Cassini Photo: Stunning New Views of Saturn’s Hexagon Storm

This colorful view from NASA's Cassini mission is the highest-resolution view of the unique six-sided jet stream at Saturn's north pole known as 'the hexagon.' This movie, made from images obtained by Cassini's imaging cameras, is the first to show the hexagon in color filters, and the first movie to show a complete view from the north pole down to about 70 degrees north latitude. Credit: NASA
NASA this week released the highest-resolution view yet of the unique, six-sided jet stream circling Saturn’s north pole—known as “the hexagon.” This movie (click image to run), made from images obtained by Cassini’s imaging cameras, is the first to show the hexagon in color filters. Credit: NASA

NASA has released this week the best views yet of a bizarre hexagon-shaped cloud that blankets Saturn’s north polar region, courtesy of the Cassini spacecraft. 

First seen by the Voyager probe during its flyby in the early 1980s, this six-sided weather system stretches 15,000 miles (25,000 kilometers) across and contains storms of various sizes, including a distinct vortex that appears to sit directly over the planet’s north pole.

“A hurricane on Earth typically lasts a week, but this has been here for decades—and who knows—maybe centuries,” said Andrew Ingersoll, Cassini team scientist

Packing winds clocked at 200 miles (322 kilometers) per hour, planetary scientists believe the hexagon—unique amongst all the planets in the solar system—is a wavy jet stream.

“The hexagon is just a current of air,” said Andrew Ingersoll, a Cassini imaging team member at the California Institute of Technology in Pasadena in a press statement, “and weather features out there that share similarities to this are notoriously turbulent and unstable.”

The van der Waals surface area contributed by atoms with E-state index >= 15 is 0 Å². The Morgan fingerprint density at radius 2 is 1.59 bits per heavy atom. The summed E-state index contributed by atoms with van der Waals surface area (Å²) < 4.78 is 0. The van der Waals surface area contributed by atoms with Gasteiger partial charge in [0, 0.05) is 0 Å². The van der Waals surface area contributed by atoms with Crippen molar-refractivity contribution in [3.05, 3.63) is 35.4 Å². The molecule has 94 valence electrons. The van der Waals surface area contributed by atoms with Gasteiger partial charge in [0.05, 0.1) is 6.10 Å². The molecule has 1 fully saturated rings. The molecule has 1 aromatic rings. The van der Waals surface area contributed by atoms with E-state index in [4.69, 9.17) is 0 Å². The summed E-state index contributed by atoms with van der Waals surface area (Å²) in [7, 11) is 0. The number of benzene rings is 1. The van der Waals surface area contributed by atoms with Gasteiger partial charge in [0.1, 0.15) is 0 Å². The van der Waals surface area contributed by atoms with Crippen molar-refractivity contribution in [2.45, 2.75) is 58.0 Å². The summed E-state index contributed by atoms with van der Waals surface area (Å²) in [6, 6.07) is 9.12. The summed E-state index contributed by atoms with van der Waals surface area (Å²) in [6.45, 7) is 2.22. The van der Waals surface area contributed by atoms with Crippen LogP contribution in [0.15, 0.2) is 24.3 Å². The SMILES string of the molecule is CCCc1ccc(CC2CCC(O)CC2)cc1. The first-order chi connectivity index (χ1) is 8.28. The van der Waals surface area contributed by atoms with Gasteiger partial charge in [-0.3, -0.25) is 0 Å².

Unlike Earth, where landforms disrupt weather patterns, Saturn is a gas giant. That means jet streams like the hexagon can whirl around the planet unimpeded for long periods of time.

Saturn's north polar hexagon basks in the Sun's light in this image taken November 2012. Many smaller storms dot the north polar region and Saturn's signature rings, which appear to disappear on account of Saturn's shadow, put in an appearance in the background. Credit: NASA/JPL-Caltech/Space Science Institute
Saturn’s hexagon basks in the sun’s light in this image taken November 2012. Many smaller storms dot the planet’s north polar region while Saturn’s signature rings put in an appearance in the background (top, right). Credit: NASA/JPL-Caltech/Space Science Institute

But the hexagon’s staying power is a boon for researchers. The oddly-shaped jet stream’s persistence allowed the Cassini spacecraft to take advantage of favorable light angles—as the gas giant’s northern hemisphere tilted more toward the sun in 2012, light was able to illuminate more areas of Saturn’s north pole.

This enabled cameras onboard Cassini to capture multiple frames over a ten-hour period, allowing scientists to stitch together a movie (click on first picture to see) clearly showing the motion of cloud structures within the hexagon.

The largest of the hurricane-like vortices rotating in the opposite direction of the hexagon spans about 2,200 miles (3,500 kilometers) across, or about twice the size of the largest hurricane recorded on Earth, says NASA.

What looks like a ed rose is actually the hurricane-like storm sitting over the north pole of Saturn as seen by Cassini spacecraft. Credit: NASA
What looks like a red rose is actually the hurricane-like storm sitting over Saturn’s north pole as seen by the Cassini spacecraft in November 2012. Credit: NASA

While these images are jaw-dropping, the best may be yet to come, say NASA scientists.

“As we approach Saturn’s summer solstice in 2017, lighting conditions over its north pole will improve, and we are excited to track the changes that occur both inside and outside the hexagon boundary,” said Scott Edgington, Cassini deputy project scientist at NASA’s Jet Propulsion Laboratory in Pasadena, California.

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Andrew Fazekas, aka The Night Sky Guy, is a science writer, broadcaster, and lecturer who loves to share his passion for the wonders of the universe through all media. He is a regular contributor to National Geographic News and is the national cosmic correspondent for Canada’s Weather Network TV channel, space columnist for CBC Radio network, and a consultant for the Canadian Space Agency. As a member of the Royal Astronomical Society of Canada, Andrew has been observing the heavens from Montreal for over a quarter century and has never met a clear night sky he didn’t like.